Self-destructing emails, like email read receipts and mail services which tell you they can tell you which recipients have read your message and which have not, are at best misleading and at worse a con perpetrated on ignorant managers, executives and users who don't understand how email works.
In general, all of these schemes rely on the recipient buying into the whole process and not doing anything to subvert it. Self-destructing email either uses client extensions, where both the sender and recipient use the extension, or they rely on a 3rd party server which acts as a type of relay.
In the extension scenario, the message has additional meta-data which tells the recipient's extension to delete the message after a certain period or after it has been opened once. It will normally be necessary for the recipient to agree to allow the extension to do this. The recipient can always remove the extension or turn off this functionality, in which case the message will not be deleted unless the user explicitly tells their client to do so.
With the server scenario, the 3rd party relay will normally send a new message to the recipient which requires some sort of interaction with the 3rd party server for the recipient's client to render the contents. It could be as simple as downloading an image from the server, or requiring a request to the server to get a key to decrypt and display the message, or something more complicated. The objective is to force the recipient to use the server in order to access the message. The server can then remove either the message or access to the message based on some criteria specified by the sender.
However, the underlying problem with all of this is that if you can read the message, you can copy the message. If you can copy the message, you don't need the original and what happens to the original is irrelevant.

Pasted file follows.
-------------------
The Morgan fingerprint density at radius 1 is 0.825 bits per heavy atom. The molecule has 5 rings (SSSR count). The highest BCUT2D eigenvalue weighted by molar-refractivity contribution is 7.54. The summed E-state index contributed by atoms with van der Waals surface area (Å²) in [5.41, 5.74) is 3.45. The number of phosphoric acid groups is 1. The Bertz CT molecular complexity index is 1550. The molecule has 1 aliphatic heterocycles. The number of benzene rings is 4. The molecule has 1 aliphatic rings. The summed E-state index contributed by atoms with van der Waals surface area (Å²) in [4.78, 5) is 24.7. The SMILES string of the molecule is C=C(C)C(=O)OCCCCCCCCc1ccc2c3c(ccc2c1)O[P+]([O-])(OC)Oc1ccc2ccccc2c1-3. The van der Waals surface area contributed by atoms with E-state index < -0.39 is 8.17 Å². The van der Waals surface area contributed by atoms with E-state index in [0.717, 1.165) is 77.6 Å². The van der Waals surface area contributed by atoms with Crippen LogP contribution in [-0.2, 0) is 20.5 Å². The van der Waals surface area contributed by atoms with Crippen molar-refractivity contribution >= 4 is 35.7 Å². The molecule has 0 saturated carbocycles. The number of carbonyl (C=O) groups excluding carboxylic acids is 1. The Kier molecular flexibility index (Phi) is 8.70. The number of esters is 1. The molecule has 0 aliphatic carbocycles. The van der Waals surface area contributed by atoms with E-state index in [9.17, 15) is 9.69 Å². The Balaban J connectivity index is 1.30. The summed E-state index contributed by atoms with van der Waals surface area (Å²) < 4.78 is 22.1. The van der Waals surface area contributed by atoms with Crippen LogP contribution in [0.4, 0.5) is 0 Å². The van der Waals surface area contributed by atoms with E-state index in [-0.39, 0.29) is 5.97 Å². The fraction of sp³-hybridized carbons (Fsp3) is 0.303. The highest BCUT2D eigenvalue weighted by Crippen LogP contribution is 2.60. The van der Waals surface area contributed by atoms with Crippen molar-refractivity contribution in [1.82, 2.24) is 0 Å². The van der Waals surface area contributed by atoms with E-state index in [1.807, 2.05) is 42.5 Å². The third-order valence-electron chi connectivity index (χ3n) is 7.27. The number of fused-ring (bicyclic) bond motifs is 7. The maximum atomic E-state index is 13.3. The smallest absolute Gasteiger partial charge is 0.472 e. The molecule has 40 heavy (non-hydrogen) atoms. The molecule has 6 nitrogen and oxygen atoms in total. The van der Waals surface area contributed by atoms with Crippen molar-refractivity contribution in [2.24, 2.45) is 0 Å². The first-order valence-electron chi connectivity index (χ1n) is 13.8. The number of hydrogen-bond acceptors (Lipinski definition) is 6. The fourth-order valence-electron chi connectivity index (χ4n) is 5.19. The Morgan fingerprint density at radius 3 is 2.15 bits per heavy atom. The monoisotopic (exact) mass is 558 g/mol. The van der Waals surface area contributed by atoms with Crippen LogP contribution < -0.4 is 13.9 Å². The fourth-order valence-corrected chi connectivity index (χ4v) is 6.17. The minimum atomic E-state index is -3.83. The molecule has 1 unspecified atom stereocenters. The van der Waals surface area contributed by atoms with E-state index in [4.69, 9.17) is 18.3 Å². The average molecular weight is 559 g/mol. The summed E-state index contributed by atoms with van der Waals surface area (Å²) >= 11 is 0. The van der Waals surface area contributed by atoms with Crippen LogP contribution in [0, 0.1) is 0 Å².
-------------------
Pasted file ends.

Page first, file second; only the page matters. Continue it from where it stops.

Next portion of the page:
The issue here is that calling something like this self-destructing or self-destroying is misleading. When people hear it, they immediately picture scenes from Mission Impossible and are given the false impression that their email will no longer exist. Unfortunately, SnapChat users found out how false this assumption is the hard way when "sensitive" photos they had sent and thought would be destroyed began to
show up on other web sites.
We are in the digital age and in the digital age, copies are as good as the originals. Once upon a time, copies meant reduced quality — the more something was copied, the less the quality. This is not true with digital data — the copy is as good as the original (and contrary to all those TV shows, you cannot improve the quality either — you might be able to enhance it, but you cannot improve it).
The basic protocol underlying email is very simple. It does not yet include advanced features like read receipts, self destruction, etc. Extensions for things like read receipts have been proposed and some "unofficial" support exists in some clients such as Outlook and Apple Mail. However, these are unofficial and generally, can be turned
off by the recipient. If someone is not using a mail client which supports the extension, nothing will happen.
Same goes for many of those schemes that claim they can tell you when your email has been read by a recipient. Most of those solutions rely on things like clear glyph images being embedded inside the message — the glyph is actually an image with a remote URL. The remote URL is coded to identify the message it was embedded in. If the server receives a request for that URL, it is a safe bet that someone has tried to read the message. However, this completely fails if the user does not use an HTML based mail client or has disabled the automatic loading of images — many people do
so for security reasons. It may also fail if the message is read off-line. It can also give false positives depending on the client. Some clients might try to improve performance by pre-fetching data, in which case the client will think the message has been read when it hasn't.
firstname.lastname@example.org) which may be less practical. This is neither something new nor suspicious.